Burma/Myanmar: Geneva Call urges an end to mine use in northern Shan State
Reports indicate an apparent sharp increase in landmine incidents in northern Shan State, despite commitments made by armed actors not to use these devices.
To date in 2016, 14 such incidents have already resulted in 12 civilian deaths and 29 injuries. By comparison, in all of 2015, 8 documented incidents led to 4 deaths and 18 injuries. A recent incident publicized on 6 July, reported one villager was killed and seven injured when a landmine exploded in Namtu Township .
The reported ‘spike’ in incidents strongly suggests that they are not the legacy of previous mine use but are the direct result of ongoing and active mine use in northern Shan State. At the same time, armed actors active in affected townships– the Government’s Armed Forces (Tatmadaw), the Shan State Army, the military wing of the Restoration Council of Shan State (RCSS)) and the Ta’ang National Liberation Army (TNLA, military wing of the Palaung State Liberation Front (PSLF)) are all bound by agreements that prohibit mine use .
The PSLF signed the Geneva Call Deed of Commitment banning anti-personnel landmines in 2007. Since 2014, Geneva Call has been pursuing enquiries about allegations of mine use made against the TNLA and has requested that concerned parties agree to facilitate a field-level investigation. Although the PSLF agreed, a response from the Government has not been forthcoming.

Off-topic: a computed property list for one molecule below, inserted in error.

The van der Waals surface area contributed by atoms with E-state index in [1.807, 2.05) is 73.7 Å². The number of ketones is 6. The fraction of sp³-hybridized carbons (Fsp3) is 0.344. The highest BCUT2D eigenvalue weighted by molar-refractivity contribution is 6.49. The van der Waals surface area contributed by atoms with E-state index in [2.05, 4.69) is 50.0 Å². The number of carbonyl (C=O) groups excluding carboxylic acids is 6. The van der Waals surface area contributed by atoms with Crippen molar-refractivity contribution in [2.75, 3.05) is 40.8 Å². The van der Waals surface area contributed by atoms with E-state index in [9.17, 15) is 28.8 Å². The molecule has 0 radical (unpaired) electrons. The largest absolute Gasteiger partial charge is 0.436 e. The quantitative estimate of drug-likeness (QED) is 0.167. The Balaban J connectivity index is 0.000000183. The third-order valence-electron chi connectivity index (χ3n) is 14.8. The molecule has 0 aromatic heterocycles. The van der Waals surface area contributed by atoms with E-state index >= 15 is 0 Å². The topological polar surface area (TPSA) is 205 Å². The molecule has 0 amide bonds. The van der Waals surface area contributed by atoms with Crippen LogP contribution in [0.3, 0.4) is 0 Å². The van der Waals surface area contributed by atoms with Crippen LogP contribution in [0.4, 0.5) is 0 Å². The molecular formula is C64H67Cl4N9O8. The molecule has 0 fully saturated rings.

Although neither the Government nor the RCSS have categorically banned the use of mines, both signed the Nationwide Ceasefire Agreement (NCA) in October of last year. The terms of the NCA include a provision that bars signatories from laying mines in ceasefire areas.
Landmine use wreaks a heavy toll on individual victims, their families and the communities they live in. Geneva Call urges all parties to live up to their commitments and desist from using these weapons and also urges all armed actors in Myanmar to adhere at all times to international humanitarian norms in order to lessen the burden of conflict on civilians and help end the suffering endured by conflict-affected communities throughout Myanmar.